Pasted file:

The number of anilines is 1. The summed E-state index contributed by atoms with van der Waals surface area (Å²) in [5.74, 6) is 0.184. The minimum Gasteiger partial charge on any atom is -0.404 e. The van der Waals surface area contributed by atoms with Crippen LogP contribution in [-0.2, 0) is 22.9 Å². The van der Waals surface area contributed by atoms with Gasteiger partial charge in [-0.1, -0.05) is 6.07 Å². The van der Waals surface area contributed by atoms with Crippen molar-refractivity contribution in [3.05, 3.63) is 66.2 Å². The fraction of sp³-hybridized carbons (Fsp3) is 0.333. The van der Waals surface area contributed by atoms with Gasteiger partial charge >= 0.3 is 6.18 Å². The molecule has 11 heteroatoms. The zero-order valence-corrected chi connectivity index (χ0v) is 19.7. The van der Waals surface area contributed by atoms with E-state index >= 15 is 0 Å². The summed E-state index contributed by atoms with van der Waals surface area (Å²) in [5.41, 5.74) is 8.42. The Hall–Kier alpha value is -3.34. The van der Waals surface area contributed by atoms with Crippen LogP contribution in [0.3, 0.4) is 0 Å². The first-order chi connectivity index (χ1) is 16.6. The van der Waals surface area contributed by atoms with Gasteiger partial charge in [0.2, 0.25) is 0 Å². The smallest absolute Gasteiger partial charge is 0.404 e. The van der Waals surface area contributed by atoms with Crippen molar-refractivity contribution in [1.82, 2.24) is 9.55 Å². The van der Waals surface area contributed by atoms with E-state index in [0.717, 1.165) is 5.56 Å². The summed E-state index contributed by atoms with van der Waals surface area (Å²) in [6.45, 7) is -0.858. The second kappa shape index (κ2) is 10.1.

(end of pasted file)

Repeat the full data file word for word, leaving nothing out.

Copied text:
The number of anilines is 1. The summed E-state index contributed by atoms with van der Waals surface area (Å²) in [5.74, 6) is 0.184. The minimum Gasteiger partial charge on any atom is -0.404 e. The van der Waals surface area contributed by atoms with Crippen LogP contribution in [-0.2, 0) is 22.9 Å². The van der Waals surface area contributed by atoms with Gasteiger partial charge in [-0.1, -0.05) is 6.07 Å². The van der Waals surface area contributed by atoms with Crippen molar-refractivity contribution in [3.05, 3.63) is 66.2 Å². The fraction of sp³-hybridized carbons (Fsp3) is 0.333. The van der Waals surface area contributed by atoms with Gasteiger partial charge >= 0.3 is 6.18 Å². The molecule has 11 heteroatoms. The zero-order valence-corrected chi connectivity index (χ0v) is 19.7. The van der Waals surface area contributed by atoms with E-state index >= 15 is 0 Å². The summed E-state index contributed by atoms with van der Waals surface area (Å²) in [5.41, 5.74) is 8.42. The Hall–Kier alpha value is -3.34. The van der Waals surface area contributed by atoms with Crippen LogP contribution in [0.3, 0.4) is 0 Å². The first-order chi connectivity index (χ1) is 16.6. The van der Waals surface area contributed by atoms with Gasteiger partial charge in [0.2, 0.25) is 0 Å². The smallest absolute Gasteiger partial charge is 0.404 e. The van der Waals surface area contributed by atoms with Crippen molar-refractivity contribution in [1.82, 2.24) is 9.55 Å². The van der Waals surface area contributed by atoms with E-state index in [0.717, 1.165) is 5.56 Å². The summed E-state index contributed by atoms with van der Waals surface area (Å²) in [6.45, 7) is -0.858. The second kappa shape index (κ2) is 10.1.